New research on the Gympie-Gympie tree has revealed a new type of venom that could teach us more about how our bodies respond to pain.
Australia is home to 25 of the world's most venomous snakes, deadly spiders and great white sharks, yet, new research has found some local plants could also be killers.
Researchers have revealed the Gympie-Gympie stinging tree, one of the world's most venomous plants, carries a similar venom to that found in snakes, spiders and scorpions.
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Associate Professor Irina Vetter and Dr Thomas Durek from the University of Queensland's Institute for Molecular Bioscience found a new family of toxins, which they've named 'gympietides' after the stinging tree.
"It started out quite a long time ago because I was curious to see why they hurt so badly," Associate Professor Vetter told nine.com.au.
"We set out to find out more about what is contained in these stinging needles and to our surprise, we found their components are the same as the components found in animal venom.
"Like other stinging plants such as nettles, the giant stinging tree is covered in needle-like appendages called trichomes that are around five millimetres in length — the trichomes look like fine hairs, but actually act like hypodermic needles that inject toxins when they make contact with skin."
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These minute needles act on membranes in pain-sensing nerves responsible for determining how many nerves transmit pain.
The venom inside the Gympie Gympie tree makes it much easier for a pain signal to be evoked while also preventing the pain signal from being stopped.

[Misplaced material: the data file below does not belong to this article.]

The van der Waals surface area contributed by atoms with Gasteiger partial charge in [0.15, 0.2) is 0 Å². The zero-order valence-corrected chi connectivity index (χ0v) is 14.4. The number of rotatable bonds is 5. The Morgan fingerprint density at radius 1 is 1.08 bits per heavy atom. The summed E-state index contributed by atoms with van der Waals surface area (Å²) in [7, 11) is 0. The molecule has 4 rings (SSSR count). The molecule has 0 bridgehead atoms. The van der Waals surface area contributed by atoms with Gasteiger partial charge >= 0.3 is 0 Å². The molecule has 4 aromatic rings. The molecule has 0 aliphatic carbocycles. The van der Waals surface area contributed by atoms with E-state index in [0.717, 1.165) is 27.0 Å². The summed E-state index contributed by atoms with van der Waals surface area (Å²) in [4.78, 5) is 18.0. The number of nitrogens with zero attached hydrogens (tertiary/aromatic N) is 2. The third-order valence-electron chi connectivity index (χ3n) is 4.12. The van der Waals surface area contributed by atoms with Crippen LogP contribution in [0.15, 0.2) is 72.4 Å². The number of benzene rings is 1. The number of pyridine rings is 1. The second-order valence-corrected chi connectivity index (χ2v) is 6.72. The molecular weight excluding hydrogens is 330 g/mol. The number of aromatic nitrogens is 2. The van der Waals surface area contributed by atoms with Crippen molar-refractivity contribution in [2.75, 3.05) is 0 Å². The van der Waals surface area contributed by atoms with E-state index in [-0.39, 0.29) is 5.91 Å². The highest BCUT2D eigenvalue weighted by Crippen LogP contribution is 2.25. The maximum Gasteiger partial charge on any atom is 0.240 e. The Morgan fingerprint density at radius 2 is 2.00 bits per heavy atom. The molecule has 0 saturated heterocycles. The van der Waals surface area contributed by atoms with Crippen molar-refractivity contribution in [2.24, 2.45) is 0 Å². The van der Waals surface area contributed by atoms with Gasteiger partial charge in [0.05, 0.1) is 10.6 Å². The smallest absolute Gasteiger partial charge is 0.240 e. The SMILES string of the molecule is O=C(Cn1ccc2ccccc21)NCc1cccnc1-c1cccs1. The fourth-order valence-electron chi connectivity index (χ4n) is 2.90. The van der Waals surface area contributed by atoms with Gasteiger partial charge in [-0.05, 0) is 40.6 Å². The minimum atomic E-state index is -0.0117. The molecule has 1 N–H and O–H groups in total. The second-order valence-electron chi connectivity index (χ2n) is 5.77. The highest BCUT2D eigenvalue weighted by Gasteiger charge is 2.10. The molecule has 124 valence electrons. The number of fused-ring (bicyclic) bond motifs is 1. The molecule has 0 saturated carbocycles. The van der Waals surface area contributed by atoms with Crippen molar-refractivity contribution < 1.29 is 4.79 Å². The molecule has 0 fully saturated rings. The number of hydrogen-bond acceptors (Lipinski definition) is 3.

"I've been stung quite a few times, I have a few plants at home and repotting them is a gardening hazard," Associate Professor Vetter said.
"When you brush past, its almost an immediate burning or stinging pain, probably a bit similar to having a really really hot chili meal.
"Then you get some very strange sensations like a crawling or tingling pain, sore lymph nodes and shooting pain. But the most unique aspect of the stinging tree is just how long the pain lasts for."
The new finding could become the first step in developing new pain-killers or understanding more about chronic pain.
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"These components we've found ... we've already discovered them, but the chemistry of the stinging tree is quite new so we can use them as new drug leads and modify them," she said.
"I'm interested in why the pain lasts so long and it might give us a clue to chronic pain.
"It also just generally informs us about evolution and the tricks that nature has come up with to defend itself ... but we're still in the early stages of understanding what these molecules actually do."
While a sting from a Gympie Gympie tree could make your eyes water, it's not likely to be life threatening.
"For the vast majority of cases it's just painful. We haven't done any studies to look at the toxicity specifically but is the dose you're exposed to is high enough it could be dangerous," Associate Professor Vetter said.
Source: 9News https://www.9news.com.au/national/australian-stinging-tree-has-poison-similar-to-scorpions-and-spiders-study-university-of-queensland-finds/59942272-0ffb-43ca-8353-d2316e6a5c81